My husband turned 70 in January. His driving licence was therefore up for renewal. The deadline: 31 August. I had done mine online in 5 or 10 minutes. His hit a snag. He came to this country from Morocco over 30 years ago. When he arrived his passport and identity card stated he was born in 1949, but no day or month was specified. His mother thought it might have been during the grape harvest. It might also have been when the present king's grandfather died. Spring or autumn, no-one really knew. One of his sisters even had the idea he was born two years later. Morocco is like that. When he was legally allowed to remain in the UK he was given the standard birthdate of 1 January of the year in which he was presumed to have been born.
I tried to renew it for him online in June. It appeared he didn't exist. I tried again. No joy. I had to phone. We discovered that his birthdate had been conflated with the renewal date of his licence and we hadn't noticed. I have no idea why. Our marriage certificate simply records the year of his birth and his naturalisation certificate the same. How should we rectify this? I was told to fill in an application form and write a covering letter explaining the problem, including his British passport number, to authorise the DVLA to check with the Home Office. This I did. After three weeks or so I phoned again. Yes, they had received the application and would be dealing with it.
The clock ticked. Last Wednesday I phoned again. The news wasn't good. The application had been rejected. No reason given. But why hadn't we been told? Our interlocutor would check. If we hadn't heard by 3.30pm, I should phone again. I was given a reference number to quote. No-one phoned. The next person I spoke to knew nothing of it, and didn't want to know the reference number. Instead, I had to go through the whole rigmarole of his name, how it was spelled, his address and postcode, his date of birth – which was the crux of it all – all over again and then had to hand the phone to him to confirm everything. His application had apparently been deleted. How come? We had sent a letter. My husband had to be able to drive.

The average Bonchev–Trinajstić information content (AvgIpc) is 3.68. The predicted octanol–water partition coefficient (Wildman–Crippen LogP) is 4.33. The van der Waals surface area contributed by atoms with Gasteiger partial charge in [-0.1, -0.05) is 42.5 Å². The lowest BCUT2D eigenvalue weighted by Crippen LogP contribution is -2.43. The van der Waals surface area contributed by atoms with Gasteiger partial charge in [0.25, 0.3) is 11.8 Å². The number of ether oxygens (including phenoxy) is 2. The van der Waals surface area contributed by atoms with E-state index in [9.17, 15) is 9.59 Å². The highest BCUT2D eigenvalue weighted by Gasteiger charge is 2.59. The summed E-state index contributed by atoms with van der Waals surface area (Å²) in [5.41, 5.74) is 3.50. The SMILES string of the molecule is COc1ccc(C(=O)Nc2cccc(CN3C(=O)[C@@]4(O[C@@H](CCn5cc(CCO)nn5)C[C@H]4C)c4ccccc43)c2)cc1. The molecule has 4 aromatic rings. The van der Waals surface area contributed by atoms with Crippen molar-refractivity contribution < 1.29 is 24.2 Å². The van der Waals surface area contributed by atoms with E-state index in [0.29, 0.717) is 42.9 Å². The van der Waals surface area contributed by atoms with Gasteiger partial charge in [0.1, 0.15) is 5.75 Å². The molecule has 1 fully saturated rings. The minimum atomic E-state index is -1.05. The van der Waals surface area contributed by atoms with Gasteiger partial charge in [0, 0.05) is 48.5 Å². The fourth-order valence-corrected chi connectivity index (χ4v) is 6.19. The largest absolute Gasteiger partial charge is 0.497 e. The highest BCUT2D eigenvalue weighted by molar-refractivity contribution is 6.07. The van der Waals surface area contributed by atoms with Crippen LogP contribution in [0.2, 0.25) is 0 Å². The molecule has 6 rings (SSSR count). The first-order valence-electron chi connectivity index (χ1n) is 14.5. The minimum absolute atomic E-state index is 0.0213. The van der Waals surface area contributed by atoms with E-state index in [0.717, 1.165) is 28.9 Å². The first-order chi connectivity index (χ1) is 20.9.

I got a bit heated at this point and received a warning. My husband told the lady this time that I was 'a really nice woman, just a bit upset about all this'. That mollified her. She recognised, with the deadline looming, that something had to be done. Then we were cut off.
I had to phone again, go through the whole rigmarole of identification and confirmation all over again. I felt like a hamster on a wheel and not in a joyous way. This time the third interlocutor of the day said the application had been sent to a senior manager and later there was a phone call to confirm the date of birth had been amended and the licence would be with us in a couple of days. It arrived on Saturday morning, the date his previous licence was due to expire.
In the current Brexit climate I had been concerned that this small glitch might trigger more of a crisis than in the end it did. There is such a feeling of criminality about immigration. We experienced a bit of this when we decided to get married over 30 years ago. We were grilled separately at Glasgow Airport, a deeply unpleasant experience. We live in a global world. People travel, fall in love, intermarry, want to live together. That's how it is.
Luckily my husband went through the full process of naturalisation in 1993. He didn't have to sit a test and we didn't have to pay thousands of pounds, which we couldn't have afforded at the time. I can't remember whether we had to pay anything other than the standard fee for a new passport. Now foreign spouses settled in the UK for far longer than my husband are being taken to the cleaners in order to be allowed to stay, and aren't sure that even pre-settled status, whatever that may mean, will eventually be made permanent. Even a former Danish prime minister, Neil Kinnock's daughter-in-law, is in this invidious position.
As for the residence test: a friend has been helping a German resident prepare for that ordeal with a group of lifelong British citizens, all with professional backgrounds. One question was the date the Scottish Parliament was established. But what did that mean? The date of the Scotland Act or the day it opened for business? My friend, a well-informed former civil servant, got the answer wrong.
A news channel clip the other day showed another question: What were the Corn Laws? The Corn Laws! How is that relevant for someone coming to work in hospitality or a care home, let alone medicine or social work? Both of us could have answered that when we did our higher history back in the 1960s. The details are pretty hazy now. Who devises this stuff? Is it deliberately designed to deter? Or composed by some terribly clever people in a Whitehall bubble over coffee or Sudoku or a cryptic crossword?